When Pope Alexander VI divided the world, he drew a vertical line separting east from west. But colonization, and the resource plundering that followed, can be better understood as a north-south phenomenon. With little exception, the global South was colonized by the global North, which benefited not only from the theft of land but also from the theft of resources, often in the form of exploited labor and raw materials. The global North was then able to accumulate untold wealth as a result. But what’s often left out of that calculation is the fact that the global South wasn’t only depleted of its tangible labor and materials on earth—it was also stripped of its climate rights.

As I’ve explained previously, climate debt accounts for the historical carbon emissions created by the global North and owed to the global South. The atmosphere is shared by all of the inhabitants on earth, and we should have equal access to it. Yet between 1850 to 2004, the global North created almost 70 percent of the carbon build-up in the atmosphere—created during a time in which the global North accumulated untold wealth at the cost of enormous carbon emissions.

The consequences of those massive carbon emissions equal changes in the climate that fuel destruction in the form of typhoons like the one that ravaged the Philippines. But as fmost countries in the global South were pillaged of their resources, they were also pillaged of their ability to amass wealth. That means that when a massive storm strikes in the global South, those countries are far less likely to have the necessary wealth to mitigate the destruction. While the global North holds only about 15 percent of the global population, it has created the vast majority of historical climate emissions—allowing it to accumulate 80 percent of the world’s wealth. The global South is home to about 85 percent of the world’s peoples, has created only 30 percent of historical climate emissions, and has amassed only 20 percent of the world’s wealth.

And although emerging economies like China are certainly responsible for growing levels of current carbon emissions, it doesn’t come close to what the United States emits on a daily basis. The US has successfully lobbied to keep the Pentagon out of any and all international climate negotiations and agreements. Our military consumes more than 300,000 barrels of oil daily—and that doesn’t count contracted facilities. If the Pentagon’s carbon emissions in its thousands of military basis around the world were counted, the United States would be the clear top polluter. Instead, its operations—and subsequent pollution—remain uncounted when we talk about climate change.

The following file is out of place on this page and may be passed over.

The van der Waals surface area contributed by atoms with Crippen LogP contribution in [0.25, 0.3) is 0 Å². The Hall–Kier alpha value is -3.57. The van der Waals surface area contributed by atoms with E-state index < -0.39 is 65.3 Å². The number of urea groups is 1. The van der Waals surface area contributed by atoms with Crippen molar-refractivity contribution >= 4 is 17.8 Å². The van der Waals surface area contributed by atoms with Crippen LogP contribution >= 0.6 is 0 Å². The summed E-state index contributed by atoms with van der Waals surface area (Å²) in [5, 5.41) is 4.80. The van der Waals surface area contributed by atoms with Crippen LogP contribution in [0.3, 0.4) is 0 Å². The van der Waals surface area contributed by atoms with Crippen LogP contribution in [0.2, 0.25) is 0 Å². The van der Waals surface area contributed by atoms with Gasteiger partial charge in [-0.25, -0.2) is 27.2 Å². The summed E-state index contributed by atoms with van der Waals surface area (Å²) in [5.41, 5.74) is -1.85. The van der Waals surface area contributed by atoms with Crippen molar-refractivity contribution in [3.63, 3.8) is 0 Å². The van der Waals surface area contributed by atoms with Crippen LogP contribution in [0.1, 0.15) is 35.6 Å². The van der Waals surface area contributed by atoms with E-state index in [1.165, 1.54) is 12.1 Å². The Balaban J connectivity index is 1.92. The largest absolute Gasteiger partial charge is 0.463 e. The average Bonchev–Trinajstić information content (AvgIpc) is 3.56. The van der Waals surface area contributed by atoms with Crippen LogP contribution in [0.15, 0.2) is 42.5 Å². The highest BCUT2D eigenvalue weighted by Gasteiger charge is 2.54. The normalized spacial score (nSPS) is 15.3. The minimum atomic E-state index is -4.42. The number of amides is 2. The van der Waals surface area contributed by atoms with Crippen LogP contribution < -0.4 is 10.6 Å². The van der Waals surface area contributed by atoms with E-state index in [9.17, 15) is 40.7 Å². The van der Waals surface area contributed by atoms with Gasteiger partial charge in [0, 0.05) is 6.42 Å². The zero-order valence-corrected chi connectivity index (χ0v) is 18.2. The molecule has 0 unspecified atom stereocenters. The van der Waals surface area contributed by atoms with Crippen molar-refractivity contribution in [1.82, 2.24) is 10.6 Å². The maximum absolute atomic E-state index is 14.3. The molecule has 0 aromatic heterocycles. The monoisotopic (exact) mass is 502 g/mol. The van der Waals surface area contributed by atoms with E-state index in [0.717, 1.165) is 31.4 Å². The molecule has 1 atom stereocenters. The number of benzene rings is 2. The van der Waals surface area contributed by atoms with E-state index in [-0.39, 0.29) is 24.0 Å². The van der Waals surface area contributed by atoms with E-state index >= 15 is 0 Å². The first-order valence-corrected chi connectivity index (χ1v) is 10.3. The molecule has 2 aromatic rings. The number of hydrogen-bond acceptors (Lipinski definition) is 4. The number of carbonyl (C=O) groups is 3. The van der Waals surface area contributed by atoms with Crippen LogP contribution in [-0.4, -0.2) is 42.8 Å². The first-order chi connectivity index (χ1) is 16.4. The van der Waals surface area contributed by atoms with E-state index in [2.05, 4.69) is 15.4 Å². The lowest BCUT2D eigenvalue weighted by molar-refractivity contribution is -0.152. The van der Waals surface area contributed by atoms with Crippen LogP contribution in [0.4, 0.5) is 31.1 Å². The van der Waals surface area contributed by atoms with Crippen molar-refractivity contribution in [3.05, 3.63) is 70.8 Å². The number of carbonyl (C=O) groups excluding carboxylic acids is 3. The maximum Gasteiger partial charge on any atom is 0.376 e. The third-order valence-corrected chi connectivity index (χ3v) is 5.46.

It is dishonest to analyze Typhoon Haiyan without acknowledging the global North’s historical carbon emissions, and current US pollution. As part of the global North, the United States owes a debt to the Philippines, and to the entire global South. A $20 million donation won’t do much, especially at a time when it’s already too late. Instead, the United States would be better suited to develop state-of-the-art energy technologies and share them with the world, and with the global South in particular. There are dozens of ways to pay down the climate debt. And they will only be realized once we admit what we owe.

Five hundred years ago, Lapu Lapu was able to resist Spanish colonization, and inspired generations of Fiipinos to fight against imperialism. As the corpses of climate change begin to rot in the Philippines, it’s important to remember that ghost of resistance.

Peter Rothberg looks at how to help the Philippines recover from Haiyan.